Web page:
Info Service on Health Issues (December 06/01)
Developing countries face problems in providing social services
countries face problems in providing universal access to services to
their people. This was raised in an expert meeting organised by UNCTAD
which examine water, health, education and telecommunication services.
The report below summarises the meeting’s discussions.
is reproduced with the permission of South-North Development Monitor
(SUNS) # 6146, 22 November 2006.
Trade: UNCTAD meeting
highlights problems in providing social services
By Riaz K Tayob, Geneva, 21 November 2006
Developing countries face
challenges and problems in providing universal access to services to
their people, and these were brought up in an expert meeting on "Universal
Access to Services" organised by UNCTAD last week.
The meeting comprised panels looking at general issues as well as various
sectors, including water, health, education and telecommunication services.
It also had a session on the WTO's General Agreement on Trade in Services
Among the problems highlighted were the adverse effects of user fees
(the imposition of charges and fees to citizens in exchange for public
services, introduced in many countries as part of World Bank-IMF programmes),
the effects of privitisation of services, and the negative effects of
patents and bilateral free trade agreements on access to medicines and
The meeting was opened by Dr. Supachai Panitchpakdi, the Secretary General
of UNCTAD, who said that services accounted for about 20% of world trade,
and was growing annually at about 10% per annum. He said for many developing
countries "it is not just a matter of simply transcribing policies
that have succeeded in more developed countries, rather, home-grown
policies need to be tailor-made to meet national objectives and needs."
Ms. Lakshmi Puri, Director, International Trade, United Nations Conference
on Trade and Development (UNCTAD), said that the meeting should address
which services are critical for Universal Access and what are the spectrum
of options available to countries. The factors relevant in assessing
the choice between public, private or mixed provision in sectors should
also be considered.
She said that there is a need to determine Universal Access and "best
fit" policies based on domestic circumstances. A "one size
fits all" does not offer a workable solution. Good regulations
and private sector involvement, she said, may contribute to Universal
Trade liberalisation, while offering opportunities, requires careful
examination of issues regarding the right to regulate and Domestic Regulation
negotiations. She said, caution is warranted and more research is needed
to improve the evidence base available to governments.
Ms. Puri clarified that the concept of Universal Service refers to a
service provided to each person or household individually, which developed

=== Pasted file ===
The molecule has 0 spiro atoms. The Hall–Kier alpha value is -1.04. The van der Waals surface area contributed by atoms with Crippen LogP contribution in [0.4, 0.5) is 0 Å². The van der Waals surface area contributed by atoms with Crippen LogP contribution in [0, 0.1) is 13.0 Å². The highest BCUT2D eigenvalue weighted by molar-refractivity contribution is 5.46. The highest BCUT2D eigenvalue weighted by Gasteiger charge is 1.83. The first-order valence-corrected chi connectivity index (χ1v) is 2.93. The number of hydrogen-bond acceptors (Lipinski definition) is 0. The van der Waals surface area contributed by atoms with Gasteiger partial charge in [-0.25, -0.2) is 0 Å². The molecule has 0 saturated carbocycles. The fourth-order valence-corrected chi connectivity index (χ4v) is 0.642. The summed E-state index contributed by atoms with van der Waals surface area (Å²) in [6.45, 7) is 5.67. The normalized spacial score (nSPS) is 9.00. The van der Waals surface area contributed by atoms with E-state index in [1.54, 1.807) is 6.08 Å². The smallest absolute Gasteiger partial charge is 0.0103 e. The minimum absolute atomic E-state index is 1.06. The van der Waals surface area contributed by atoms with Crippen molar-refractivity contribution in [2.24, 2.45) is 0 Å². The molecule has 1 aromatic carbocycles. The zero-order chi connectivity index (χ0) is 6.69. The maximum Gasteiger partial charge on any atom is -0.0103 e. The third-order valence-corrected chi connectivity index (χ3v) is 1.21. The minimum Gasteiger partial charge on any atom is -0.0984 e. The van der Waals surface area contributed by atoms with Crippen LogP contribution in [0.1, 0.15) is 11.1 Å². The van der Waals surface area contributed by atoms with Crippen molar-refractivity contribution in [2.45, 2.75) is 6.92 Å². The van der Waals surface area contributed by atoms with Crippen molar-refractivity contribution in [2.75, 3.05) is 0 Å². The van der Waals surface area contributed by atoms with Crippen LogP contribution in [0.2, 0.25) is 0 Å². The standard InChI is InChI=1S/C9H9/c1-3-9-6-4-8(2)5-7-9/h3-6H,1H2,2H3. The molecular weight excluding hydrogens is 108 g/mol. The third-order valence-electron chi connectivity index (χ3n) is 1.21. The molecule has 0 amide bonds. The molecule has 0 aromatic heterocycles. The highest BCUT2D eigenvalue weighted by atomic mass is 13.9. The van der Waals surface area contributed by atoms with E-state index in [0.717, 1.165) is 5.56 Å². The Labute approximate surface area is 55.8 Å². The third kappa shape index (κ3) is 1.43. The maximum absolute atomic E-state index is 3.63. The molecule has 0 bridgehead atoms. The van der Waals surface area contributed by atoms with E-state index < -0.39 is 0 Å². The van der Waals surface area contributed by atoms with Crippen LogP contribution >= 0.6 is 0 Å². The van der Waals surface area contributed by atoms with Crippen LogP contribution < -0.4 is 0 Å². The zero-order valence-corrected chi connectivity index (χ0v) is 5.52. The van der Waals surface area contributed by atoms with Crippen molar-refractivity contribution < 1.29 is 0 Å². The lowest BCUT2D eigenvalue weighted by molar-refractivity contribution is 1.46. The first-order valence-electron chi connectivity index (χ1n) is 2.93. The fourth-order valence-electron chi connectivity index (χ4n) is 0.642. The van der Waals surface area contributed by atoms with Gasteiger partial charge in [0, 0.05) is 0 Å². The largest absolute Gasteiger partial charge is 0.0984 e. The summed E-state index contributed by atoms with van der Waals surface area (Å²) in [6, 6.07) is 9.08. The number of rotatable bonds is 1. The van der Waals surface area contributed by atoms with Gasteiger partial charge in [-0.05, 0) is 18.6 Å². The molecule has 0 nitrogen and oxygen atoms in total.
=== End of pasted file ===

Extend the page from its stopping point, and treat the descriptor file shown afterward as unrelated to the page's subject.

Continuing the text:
countries tend to use. Whereas Universal Access is where the service
is accessible to everyone, either individual or collective access. The
term Universality, she said, refers to availability, access and affordability.
There are many examples of essential services and they have equity related
aspects in common. She said that flexibility was needed to adjust Universal
Access goals to economic, social and technological developments. Careful
design was needed for Universal Access pricing and targeting. She recognised
the importance of the public sector in the provision of services while
noting the increased reliance on private provisioning and public private
Universal Access was required to address market failures, provide public/merit
goods and to address equity issues. The role of the government, she
said was to be the provider of services and the regulator. There are
diverse options available to governments including publicly funded services,
Universal Service Obligations, subsidies and micro-finance.
Ms Puri said that there is widespread public provision of essential
services and mentioned that user fees have not been particularly successful
in Sub-Saharan Africa. She pointed out that in many African countries,
the elimination of primary school fees saw an increase in the number
of pupils. User fees have been found to decrease the utilisation of
health services. The World Bank has found that user fee abolition had
resulted in improved access, she said.
Private sector involvement, can take many forms, but no solution is
a panacea. Successful private sector involvement depends on the type
of service, the competitive situation in the industry, the manner of
introducing private involvement and regulatory considerations. Ms. Puri
added that there is a need to be realistic on private involvement and
to have clearly defined Universal Access obligations. She also warned
about the potential for competition to be impeded.
Ms. Cecilia Ugaz, Acting Deputy Director, Human Development Report Office